This section includes the following topics:

6.10.1 This Example Set

The Coherence federated caching example set illustrates: federation cluster participant configuration; an active-active replication topology configuration; a federated cache service configuration; SSL configuration to secure communication between cluster participants.

This section includes the following topics:

6.10.1.1 Running the Federated Caching Example Set

  1. Review the following information:

  2. Review the information on the federated caching Driver implementation found in the next section.

6.10.1.2 Understanding the Federated Caching Driver File

Has a static main method that:

  1. Starts two clusters.

  2. Starts either a GUI application, CohQL, or console for each cluster.

Is implemented only in the Java programming language:

Language Implementation Class

Java

com.tangosol.examples.federation.Driver in java/src

6.10.2 Federation Configuration

The federation example demonstrates configuration. Inspect the resource/federation/examples-cache-configure.xml file for an example of federated cache configuration. Inspect the resource/federation/tangosol-coherence-override.xml file for details about how to configure federation participants and replication topologies.

6.11 Coherence Persistence Example

The persistence example demonstrate saving and recovering cache data from disk. The examples exercise many different persistence operations programmatically. Persistence operations can also be performed using the PersistenceCoordinatorMBean MBean and using CohQL commands.

This section includes the following topics:

6.11.1 This Example Set

The Coherence persistence example set illustrates: how to save and recover a cache snapshot; how to register for persistence notifications how to perform persistence operations in parallel; how to create and use a custom archiver.

This section includes the following topics:

6.11.1.1 Running the Persistence Example Set

  1. Review the following information:

  2. Review the information on the persistence Driver implementation found in the next section.

6.11.1.2 Understanding the Persistence Driver File

Has a static main method that executes the persistence examples depending on the arguments that are entered.

  1. Basic Snapshot Example

  2. Persistence Notifications Example

  3. Persistence Operations in Parallel Example

  4. Custom Archiver Example

Is implemented only in the Java programming language:

Language Implementation Class

Java

com.tangosol.examples.async.Driver in java/src

6.11.2 Basic Snapshot Operations

Implementation Class: com.tangosol.examples.persistence.BasicSnapshotOperations in java/src

The BasicSnapshotOperations class demonstrates how to use persistence snapshots to the save and recover the contents of a cache. It uses the contacts example to populate a cache and then programmatically performs persistence operations as follows:

  • A snapshot of the contacts cache is created. The location for persistence files is java/persistence-data.

  • A list of available snapshots is discovered.

  • The contacts cache is cleared of all data.

  • The cache contents are recovered from the snapshot.

  • The size of cache is reported.

  • The snapshot of the contacts cache is removed.

  • A list of available snapshots verifies that the snapshot has been removed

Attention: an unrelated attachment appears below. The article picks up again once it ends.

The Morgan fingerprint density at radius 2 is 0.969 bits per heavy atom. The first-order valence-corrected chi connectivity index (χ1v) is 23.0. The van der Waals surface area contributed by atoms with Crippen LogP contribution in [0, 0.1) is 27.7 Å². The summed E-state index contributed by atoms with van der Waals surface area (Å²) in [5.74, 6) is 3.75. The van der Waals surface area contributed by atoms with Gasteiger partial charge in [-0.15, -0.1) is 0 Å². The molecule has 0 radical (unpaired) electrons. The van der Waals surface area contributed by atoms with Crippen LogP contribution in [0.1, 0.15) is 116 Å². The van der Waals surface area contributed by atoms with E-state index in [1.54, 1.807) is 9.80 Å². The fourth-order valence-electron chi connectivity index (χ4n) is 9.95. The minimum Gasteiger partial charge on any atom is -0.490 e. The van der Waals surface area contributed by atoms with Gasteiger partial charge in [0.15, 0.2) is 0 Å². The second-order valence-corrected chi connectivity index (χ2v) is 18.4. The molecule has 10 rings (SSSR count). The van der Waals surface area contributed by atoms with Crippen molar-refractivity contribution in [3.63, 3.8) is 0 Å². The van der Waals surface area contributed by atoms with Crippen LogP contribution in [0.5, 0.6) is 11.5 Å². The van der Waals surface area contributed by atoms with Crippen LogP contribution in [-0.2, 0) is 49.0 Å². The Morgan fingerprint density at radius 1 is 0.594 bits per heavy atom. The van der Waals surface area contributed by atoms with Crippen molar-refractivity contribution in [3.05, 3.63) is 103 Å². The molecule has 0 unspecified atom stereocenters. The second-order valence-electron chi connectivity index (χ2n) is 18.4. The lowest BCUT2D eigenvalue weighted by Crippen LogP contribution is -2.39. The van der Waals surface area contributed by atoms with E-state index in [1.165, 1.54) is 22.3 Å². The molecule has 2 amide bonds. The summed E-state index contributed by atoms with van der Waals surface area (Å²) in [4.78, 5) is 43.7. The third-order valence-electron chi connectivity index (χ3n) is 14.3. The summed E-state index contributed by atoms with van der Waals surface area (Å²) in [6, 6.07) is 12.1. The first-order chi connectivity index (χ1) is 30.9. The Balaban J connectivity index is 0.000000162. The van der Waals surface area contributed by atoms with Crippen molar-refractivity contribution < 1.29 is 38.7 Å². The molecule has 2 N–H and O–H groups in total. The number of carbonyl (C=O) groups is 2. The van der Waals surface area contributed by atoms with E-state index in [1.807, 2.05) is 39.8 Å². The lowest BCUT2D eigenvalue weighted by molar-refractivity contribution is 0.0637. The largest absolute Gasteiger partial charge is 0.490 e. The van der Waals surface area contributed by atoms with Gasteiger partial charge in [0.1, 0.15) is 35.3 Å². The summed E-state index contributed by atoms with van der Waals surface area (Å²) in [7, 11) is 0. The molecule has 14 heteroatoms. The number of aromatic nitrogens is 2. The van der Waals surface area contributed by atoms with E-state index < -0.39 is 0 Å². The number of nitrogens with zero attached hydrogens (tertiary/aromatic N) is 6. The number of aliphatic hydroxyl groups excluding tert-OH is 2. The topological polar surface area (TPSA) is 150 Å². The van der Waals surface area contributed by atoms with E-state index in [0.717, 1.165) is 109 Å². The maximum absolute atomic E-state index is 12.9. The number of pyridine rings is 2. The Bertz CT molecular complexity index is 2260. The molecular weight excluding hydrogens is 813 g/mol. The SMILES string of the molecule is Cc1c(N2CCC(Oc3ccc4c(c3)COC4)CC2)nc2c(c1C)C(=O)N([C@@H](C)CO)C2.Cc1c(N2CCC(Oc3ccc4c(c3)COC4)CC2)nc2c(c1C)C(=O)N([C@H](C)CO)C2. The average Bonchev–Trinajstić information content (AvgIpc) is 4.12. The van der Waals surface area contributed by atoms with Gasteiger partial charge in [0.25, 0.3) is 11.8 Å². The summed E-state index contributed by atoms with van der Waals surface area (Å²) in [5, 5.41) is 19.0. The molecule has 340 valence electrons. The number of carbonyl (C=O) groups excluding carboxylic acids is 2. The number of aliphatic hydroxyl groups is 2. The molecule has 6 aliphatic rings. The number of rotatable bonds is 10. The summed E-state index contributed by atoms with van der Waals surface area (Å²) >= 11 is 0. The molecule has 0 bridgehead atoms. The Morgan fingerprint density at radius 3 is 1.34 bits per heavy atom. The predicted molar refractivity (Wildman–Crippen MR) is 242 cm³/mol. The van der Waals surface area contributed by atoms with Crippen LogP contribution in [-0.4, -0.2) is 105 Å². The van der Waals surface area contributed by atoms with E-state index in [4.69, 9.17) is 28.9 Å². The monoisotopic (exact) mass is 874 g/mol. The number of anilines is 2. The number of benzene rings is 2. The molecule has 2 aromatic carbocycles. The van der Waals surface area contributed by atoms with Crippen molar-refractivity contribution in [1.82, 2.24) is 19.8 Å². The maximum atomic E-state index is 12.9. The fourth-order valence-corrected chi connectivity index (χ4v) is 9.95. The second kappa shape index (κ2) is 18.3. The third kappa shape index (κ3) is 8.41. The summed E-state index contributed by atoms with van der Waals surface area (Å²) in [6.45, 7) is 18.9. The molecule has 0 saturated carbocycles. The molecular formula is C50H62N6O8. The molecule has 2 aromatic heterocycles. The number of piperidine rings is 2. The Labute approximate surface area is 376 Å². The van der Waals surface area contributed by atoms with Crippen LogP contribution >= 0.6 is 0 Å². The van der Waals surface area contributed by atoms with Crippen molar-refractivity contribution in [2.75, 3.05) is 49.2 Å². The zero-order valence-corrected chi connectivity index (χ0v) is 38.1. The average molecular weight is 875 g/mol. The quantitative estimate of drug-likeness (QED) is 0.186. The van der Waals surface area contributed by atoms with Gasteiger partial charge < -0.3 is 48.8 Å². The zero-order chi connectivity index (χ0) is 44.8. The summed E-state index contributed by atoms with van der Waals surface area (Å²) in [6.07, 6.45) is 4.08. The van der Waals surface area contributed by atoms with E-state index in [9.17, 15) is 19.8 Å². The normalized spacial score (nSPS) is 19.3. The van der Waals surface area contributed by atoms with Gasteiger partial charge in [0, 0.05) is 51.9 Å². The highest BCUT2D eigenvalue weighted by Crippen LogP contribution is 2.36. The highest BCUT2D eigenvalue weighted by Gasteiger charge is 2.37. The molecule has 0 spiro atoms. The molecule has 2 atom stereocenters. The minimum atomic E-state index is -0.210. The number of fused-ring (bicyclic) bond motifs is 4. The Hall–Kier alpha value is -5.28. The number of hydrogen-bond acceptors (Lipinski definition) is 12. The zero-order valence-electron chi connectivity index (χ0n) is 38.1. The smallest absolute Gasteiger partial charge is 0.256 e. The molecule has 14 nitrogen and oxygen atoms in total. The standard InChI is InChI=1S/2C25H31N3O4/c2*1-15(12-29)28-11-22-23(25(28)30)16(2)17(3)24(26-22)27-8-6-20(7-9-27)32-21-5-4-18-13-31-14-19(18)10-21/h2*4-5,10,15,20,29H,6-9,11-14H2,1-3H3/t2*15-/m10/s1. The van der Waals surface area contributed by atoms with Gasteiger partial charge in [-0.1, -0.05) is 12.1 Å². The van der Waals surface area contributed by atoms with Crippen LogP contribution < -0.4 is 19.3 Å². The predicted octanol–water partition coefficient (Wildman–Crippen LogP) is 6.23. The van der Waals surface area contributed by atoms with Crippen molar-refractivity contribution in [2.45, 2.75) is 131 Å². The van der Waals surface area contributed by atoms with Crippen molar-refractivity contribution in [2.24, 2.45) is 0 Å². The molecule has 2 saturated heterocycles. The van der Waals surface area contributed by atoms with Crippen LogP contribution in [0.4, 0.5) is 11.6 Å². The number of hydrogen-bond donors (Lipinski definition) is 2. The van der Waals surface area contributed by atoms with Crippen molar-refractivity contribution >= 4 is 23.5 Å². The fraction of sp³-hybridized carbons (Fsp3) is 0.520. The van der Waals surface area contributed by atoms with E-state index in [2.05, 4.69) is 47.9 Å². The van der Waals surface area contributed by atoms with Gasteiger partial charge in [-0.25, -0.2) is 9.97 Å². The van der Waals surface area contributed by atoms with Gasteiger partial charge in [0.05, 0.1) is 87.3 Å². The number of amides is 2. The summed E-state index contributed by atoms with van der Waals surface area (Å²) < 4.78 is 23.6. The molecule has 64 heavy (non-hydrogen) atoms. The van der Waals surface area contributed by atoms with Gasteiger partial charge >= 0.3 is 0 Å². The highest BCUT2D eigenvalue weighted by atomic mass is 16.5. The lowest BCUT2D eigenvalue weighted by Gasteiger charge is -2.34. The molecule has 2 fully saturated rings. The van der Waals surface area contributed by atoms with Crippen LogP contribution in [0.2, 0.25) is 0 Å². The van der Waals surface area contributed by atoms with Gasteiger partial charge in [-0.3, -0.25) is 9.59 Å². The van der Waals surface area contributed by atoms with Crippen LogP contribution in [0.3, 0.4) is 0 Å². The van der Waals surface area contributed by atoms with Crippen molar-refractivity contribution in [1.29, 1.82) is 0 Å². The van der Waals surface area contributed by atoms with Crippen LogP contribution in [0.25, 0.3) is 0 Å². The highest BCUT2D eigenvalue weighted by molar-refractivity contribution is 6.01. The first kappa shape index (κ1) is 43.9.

6.11.3 Persistence Notifications

Implementation Class: com.tangosol.examples.persistence.NotificationWatcher in java/src

The NotificationWatcher class demonstrates how to monitor notifications from persistence operations. The basic snapshot operations example is run with each operation being monitored. The class creates and registers a persistence notification listener on the contacts cache service. The notifications are then used to monitor the amount of time it takes for persistence operations to be performed.

6.11.4 Persistence Operations in Parallel

Implementation Class: com.tangosol.examples.persistence.ParallelSnapshotOperations in java/src

The ParallelSnapshotOperations class demonstrates how to call snapshot operations for multiple partitioned cache services in parallel. The basic snapshot operations example is run and two instance of the contact cache service are created. The persistence operations are then performed for each cache service.

6.11.5 Archiving Snapshots with a Custom Archiver

Implementation Class: com.tangosol.examples.archiver.SFTPSnapshotArchiver in java/src

The SFTPSnapshotArchiver class is a custom implementation of a snapshot archiver that uses JSch library from JCraft (http://www.jcraft.com/jsch/) to create an archiver that archives snapshots to a remote server using secure FTP. The SFTPSnapshotArchiver class extends the AbstractSnapshotArchiver class. To run this example, the JSch library must be downloaded and the remote server must support SSH.

The example Driver file performs the same operations as the basic snapshot operations example, but also includes archive operations. The persistence operations are performed as follows:

  • A snapshot of the contacts cache is created. The location for persistence files is java/persistence-data.

  • A list of available snapshots is discovered.

  • The snapshot of the contacts cache is archived using SFTP.

  • The snapshot of the contacts cache is removed.

  • The contacts cache is cleared of all data.

  • The size of cache is reported.

  • The archived snapshot is retrieved using SFTP.

  • A list of available snapshots is discovered.

  • The cache contents are recovered from the snapshot.

  • The size of cache is reported.

  • The snapshot and the archived snapshot are both removed.

6.12 Coherence REST Examples

The Coherence REST examples shows how to create a basic web-based application that uses the Coherence REST API. The example uses the Grizzly HTTP server to receive client HTTP requests.